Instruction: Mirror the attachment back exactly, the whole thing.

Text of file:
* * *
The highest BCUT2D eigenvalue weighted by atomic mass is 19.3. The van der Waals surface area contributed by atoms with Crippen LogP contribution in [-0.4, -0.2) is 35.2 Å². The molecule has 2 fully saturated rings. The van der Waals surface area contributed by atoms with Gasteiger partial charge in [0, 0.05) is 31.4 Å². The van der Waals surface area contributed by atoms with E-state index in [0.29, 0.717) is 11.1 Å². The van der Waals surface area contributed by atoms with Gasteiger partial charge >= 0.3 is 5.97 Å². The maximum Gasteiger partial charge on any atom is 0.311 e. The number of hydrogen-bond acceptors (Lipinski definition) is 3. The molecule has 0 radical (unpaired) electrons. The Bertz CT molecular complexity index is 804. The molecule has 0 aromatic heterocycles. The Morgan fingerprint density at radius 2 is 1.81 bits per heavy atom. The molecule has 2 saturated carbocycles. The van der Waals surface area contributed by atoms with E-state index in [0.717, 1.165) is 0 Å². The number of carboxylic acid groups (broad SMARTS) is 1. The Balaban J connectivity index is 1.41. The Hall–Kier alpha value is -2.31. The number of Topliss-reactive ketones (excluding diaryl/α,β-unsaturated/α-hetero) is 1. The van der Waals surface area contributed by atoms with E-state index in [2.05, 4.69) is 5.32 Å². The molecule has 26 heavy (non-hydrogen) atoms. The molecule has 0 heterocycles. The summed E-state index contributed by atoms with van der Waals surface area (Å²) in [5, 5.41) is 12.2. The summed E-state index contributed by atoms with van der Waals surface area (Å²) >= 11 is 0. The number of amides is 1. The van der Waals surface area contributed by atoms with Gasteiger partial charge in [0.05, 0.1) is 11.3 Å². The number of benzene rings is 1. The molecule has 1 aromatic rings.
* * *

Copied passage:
The highest BCUT2D eigenvalue weighted by atomic mass is 19.3. The van der Waals surface area contributed by atoms with Crippen LogP contribution in [-0.4, -0.2) is 35.2 Å². The molecule has 2 fully saturated rings. The van der Waals surface area contributed by atoms with Gasteiger partial charge in [0, 0.05) is 31.4 Å². The van der Waals surface area contributed by atoms with E-state index in [0.29, 0.717) is 11.1 Å². The van der Waals surface area contributed by atoms with Gasteiger partial charge >= 0.3 is 5.97 Å². The maximum Gasteiger partial charge on any atom is 0.311 e. The number of hydrogen-bond acceptors (Lipinski definition) is 3. The molecule has 0 radical (unpaired) electrons. The Bertz CT molecular complexity index is 804. The molecule has 0 aromatic heterocycles. The Morgan fingerprint density at radius 2 is 1.81 bits per heavy atom. The molecule has 2 saturated carbocycles. The van der Waals surface area contributed by atoms with E-state index in [0.717, 1.165) is 0 Å². The number of carboxylic acid groups (broad SMARTS) is 1. The Balaban J connectivity index is 1.41. The Hall–Kier alpha value is -2.31. The number of Topliss-reactive ketones (excluding diaryl/α,β-unsaturated/α-hetero) is 1. The van der Waals surface area contributed by atoms with E-state index in [2.05, 4.69) is 5.32 Å². The molecule has 26 heavy (non-hydrogen) atoms. The molecule has 0 heterocycles. The summed E-state index contributed by atoms with van der Waals surface area (Å²) in [5, 5.41) is 12.2. The summed E-state index contributed by atoms with van der Waals surface area (Å²) >= 11 is 0. The number of amides is 1. The van der Waals surface area contributed by atoms with Gasteiger partial charge in [0.05, 0.1) is 11.3 Å². The number of benzene rings is 1. The molecule has 1 aromatic rings.